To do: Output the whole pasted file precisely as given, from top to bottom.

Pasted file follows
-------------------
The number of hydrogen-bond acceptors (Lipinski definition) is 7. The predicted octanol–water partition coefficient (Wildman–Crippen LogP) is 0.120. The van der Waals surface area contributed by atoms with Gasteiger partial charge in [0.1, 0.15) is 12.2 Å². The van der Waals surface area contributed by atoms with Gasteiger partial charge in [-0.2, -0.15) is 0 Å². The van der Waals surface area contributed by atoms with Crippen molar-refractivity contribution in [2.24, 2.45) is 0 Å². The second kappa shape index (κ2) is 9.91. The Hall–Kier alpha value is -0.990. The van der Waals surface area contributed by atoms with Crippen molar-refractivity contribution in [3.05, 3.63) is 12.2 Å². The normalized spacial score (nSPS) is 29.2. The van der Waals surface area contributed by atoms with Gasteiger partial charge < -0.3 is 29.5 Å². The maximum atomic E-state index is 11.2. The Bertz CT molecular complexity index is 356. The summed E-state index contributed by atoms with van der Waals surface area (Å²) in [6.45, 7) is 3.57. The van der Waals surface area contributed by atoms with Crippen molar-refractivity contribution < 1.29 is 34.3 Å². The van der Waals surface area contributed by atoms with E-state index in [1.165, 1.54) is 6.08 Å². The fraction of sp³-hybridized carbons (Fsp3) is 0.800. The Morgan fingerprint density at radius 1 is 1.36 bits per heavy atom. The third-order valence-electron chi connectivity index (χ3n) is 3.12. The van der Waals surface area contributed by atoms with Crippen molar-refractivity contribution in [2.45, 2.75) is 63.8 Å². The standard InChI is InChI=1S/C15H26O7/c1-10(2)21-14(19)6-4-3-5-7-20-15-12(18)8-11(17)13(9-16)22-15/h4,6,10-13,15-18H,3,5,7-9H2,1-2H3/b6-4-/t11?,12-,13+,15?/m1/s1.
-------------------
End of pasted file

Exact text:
The number of hydrogen-bond acceptors (Lipinski definition) is 7. The predicted octanol–water partition coefficient (Wildman–Crippen LogP) is 0.120. The van der Waals surface area contributed by atoms with Gasteiger partial charge in [0.1, 0.15) is 12.2 Å². The van der Waals surface area contributed by atoms with Gasteiger partial charge in [-0.2, -0.15) is 0 Å². The van der Waals surface area contributed by atoms with Crippen molar-refractivity contribution in [2.24, 2.45) is 0 Å². The second kappa shape index (κ2) is 9.91. The Hall–Kier alpha value is -0.990. The van der Waals surface area contributed by atoms with Crippen molar-refractivity contribution in [3.05, 3.63) is 12.2 Å². The normalized spacial score (nSPS) is 29.2. The van der Waals surface area contributed by atoms with Gasteiger partial charge < -0.3 is 29.5 Å². The maximum atomic E-state index is 11.2. The Bertz CT molecular complexity index is 356. The summed E-state index contributed by atoms with van der Waals surface area (Å²) in [6.45, 7) is 3.57. The van der Waals surface area contributed by atoms with Crippen molar-refractivity contribution < 1.29 is 34.3 Å². The van der Waals surface area contributed by atoms with E-state index in [1.165, 1.54) is 6.08 Å². The fraction of sp³-hybridized carbons (Fsp3) is 0.800. The Morgan fingerprint density at radius 1 is 1.36 bits per heavy atom. The third-order valence-electron chi connectivity index (χ3n) is 3.12. The van der Waals surface area contributed by atoms with Crippen molar-refractivity contribution in [2.45, 2.75) is 63.8 Å². The standard InChI is InChI=1S/C15H26O7/c1-10(2)21-14(19)6-4-3-5-7-20-15-12(18)8-11(17)13(9-16)22-15/h4,6,10-13,15-18H,3,5,7-9H2,1-2H3/b6-4-/t11?,12-,13+,15?/m1/s1.